They went together naturally, like chocolate and peanut butter. Just about seven months ago Jim Steinman died. Then yesterday, Meat Loaf. They were both born in 1947 and together they made one of the best selling albums of all time, Bat Out of Hell. I’m saddened by the loss of perhaps the only truly Wagnerian Rock performer. After I discovered Bat Out of Hell, raising some eyebrows among those who knew me as a kid, I was hooked. I bought all the Meat Loaf and Steinman collaborations. Not only was Meat Loaf’s voice big, it was also sincere. It was easy to believe the stories he was singing to us, no matter how fantasy-prone they might’ve been. Once I start listening to one of his albums I end up going through them all.
When we become aware of music helps to define it. I became aware of Bat Out of Hell during my Nashotah House years. Still fearful from my evangelical upbringing, I wondered what students might think when they came over. (Nashotah is a residential campus, and this was largely before the days when faculty were fearful of being alone with a student.) As strange as it may sound, for a best-selling album, I was unfamiliar with any of the songs before I bought it. I’ve never been much of a radio listener. I agonized quite a bit before finally buying the CD. I quickly came to see why it was so popular. More than anything, it was the sincerity of Meat Loaf’s voice.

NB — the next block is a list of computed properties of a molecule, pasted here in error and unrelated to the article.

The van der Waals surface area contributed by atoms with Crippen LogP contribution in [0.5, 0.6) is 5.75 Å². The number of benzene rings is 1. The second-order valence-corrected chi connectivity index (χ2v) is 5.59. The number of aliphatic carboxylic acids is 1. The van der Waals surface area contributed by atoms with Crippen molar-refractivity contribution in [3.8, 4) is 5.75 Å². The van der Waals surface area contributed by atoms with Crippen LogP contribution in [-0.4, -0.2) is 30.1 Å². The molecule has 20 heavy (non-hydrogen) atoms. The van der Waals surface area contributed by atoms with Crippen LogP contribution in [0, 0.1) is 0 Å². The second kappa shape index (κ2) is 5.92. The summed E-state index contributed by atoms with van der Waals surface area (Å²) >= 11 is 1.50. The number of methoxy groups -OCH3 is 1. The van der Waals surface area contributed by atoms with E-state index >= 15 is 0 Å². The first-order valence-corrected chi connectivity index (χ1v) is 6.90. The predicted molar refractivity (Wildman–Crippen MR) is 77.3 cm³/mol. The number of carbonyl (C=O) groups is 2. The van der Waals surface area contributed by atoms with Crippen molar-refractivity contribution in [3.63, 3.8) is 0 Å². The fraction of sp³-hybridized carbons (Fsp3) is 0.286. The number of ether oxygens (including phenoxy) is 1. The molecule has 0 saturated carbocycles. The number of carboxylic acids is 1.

That music saw me through some dark times. Attending mass in the mornings and listening to Meat Loaf at night proved an effective elixir. The longer I was at Nashotah the more I came to associate it with the titular geonym. Eventually Bat Out of Hell II came out. I was less slow about acquiring it. The third one appeared only after my teaching career ended. When things went south at Nashotah, I decided that I would perform some symbolic actions during my departure. There was nobody there to witness any of them—no person is indispensable to an institution and you’re soon forgotten. The last thing packed from our on-campus house was the stereo. I went back alone to get it and the few last-minute belongings from well over a decade in a place of torment. Just before leaving campus for the last time I cranked the stereo up and played “Bat Out of Hell” at full volume. An era has come to an end.